Cyprus: The sock under the mattress bank would have been better…

Here’s something to ponder when you make your next ATM run: How safe is your money in the bank? In order to get bailed out by the EU, Cyprus is essentially confiscating large quantities of it’s citizens cashola. Folks in Cyprus woke up yesterday to discover that the govt is taking 6.75% of the money of bank account holders who’ve got under 100,000 and 9.9% of the money in accounts having above 100,000. Not surprisingly, that sparked a mass rush on the ATMs by folks wanting to get their money out before the govt got it out of them –alas to no avail. The ATMs no longer seem to be functioning and Cypriot banks have frozen all bank transfers to banks outside the country. They’ve turned the idea of a savings account on its head and the folks who do banking in Cyprus now all have losing accounts.

More troubling, folks who have major accounts in other failing EU countries are starting to quietly take their money out of those banks on hearing this news, fearing that places like Spain and Italy may be next in line for similar action. That, in itself, may push those countries to need to take that action. Personally, though, if I lived in Spain or one of the other on-the-edge countries, I’d be pulling my piddly little 3,000 sheks out of the bank and putting it in the proverbial sock under the mattress.

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7 responses to “Cyprus: The sock under the mattress bank would have been better…”

  1. tddpirate says :

    Extremely stupid and shortsighted of the Cypriot government and the EU organs. It would have been just as effective to devalue the Cypriot currency, but without the psychological impact of losing money deposited in the bank.

    It would have been much smarter had they frozen those monies in compulsory bonds to the government – bonds which would eventually be repaid with a modest interest.
    The Israeli government went through this route of compulsory bonds.
    After the War of Independence, the government confiscated all stocks and bonds redeemable for foreign currency held by Israelis, and issued bonds in lieu of them. Those bonds were eventually repaid (but inflation was not kind to their values).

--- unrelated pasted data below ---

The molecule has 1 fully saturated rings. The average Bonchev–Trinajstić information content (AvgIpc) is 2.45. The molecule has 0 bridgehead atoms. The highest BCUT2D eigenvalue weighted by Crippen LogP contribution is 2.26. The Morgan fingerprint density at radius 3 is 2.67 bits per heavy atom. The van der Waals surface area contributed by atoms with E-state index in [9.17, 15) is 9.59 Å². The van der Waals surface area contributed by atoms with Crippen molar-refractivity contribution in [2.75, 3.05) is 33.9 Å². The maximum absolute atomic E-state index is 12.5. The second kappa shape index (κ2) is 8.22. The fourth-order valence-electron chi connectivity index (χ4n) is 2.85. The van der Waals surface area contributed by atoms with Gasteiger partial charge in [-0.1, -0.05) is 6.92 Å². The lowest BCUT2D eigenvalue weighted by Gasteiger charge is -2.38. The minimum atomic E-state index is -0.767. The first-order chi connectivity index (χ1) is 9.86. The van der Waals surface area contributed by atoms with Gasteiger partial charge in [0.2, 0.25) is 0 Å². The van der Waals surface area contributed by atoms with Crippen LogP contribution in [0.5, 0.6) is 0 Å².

In subsequent years, some of the money paid from salaries was not in the form of taxes but in the form of compulsory purchase of bonds. Last time was to finance the first Lebanon War at 1982 and afterwards. Those bonds were finally redeemed at the 1990’s.

  2. SirJohn says :

    Well, this serves as a reminder to the truth that sometimes the gravest danger to your money does not come from robbers and thieves, but from your own government.

    While there is no absolute safety in this world, it definitely pays to diversify your wealth, even if it is a small amount. Don’t keep all your eggs in one basket. A friend of mine has, since graduating from high school over 30 years ago, put away some of his money every year into gold. Many people thought he was weird, but he always said he wants to be sure to have something when money becomes worthless. By now he has become pretty rich and he kept faithful to this attitude, he owns several homes and the land they are on, stocks, cash etc. but also still a quite considerable amount of gold.

    When I look at my own retirement savings I feel uncomfortable. They basically only exist in some computers in some banks. That will have to change.

    • israeliminx says :

      Sir John — I look at my retirement savings and find it very depressing as they are nearly non-existent! I’ve got more here in Israel than I do from the years I worked in the U.S. but that isn’t saying much at all. The two combined, if I could take them out in totality, are not even as much as the average middle-income person expends in a two-year period of time — I’ve already determined it is best not to live more than a couple of years past earliest retirement age or to keep working long past so that, at least something, can be passed along to other family members.

  3. Lynne says :

    Sir John, I think that I will save your comment and give it to my grand-daughter as soon as she starts her first piggy bank!

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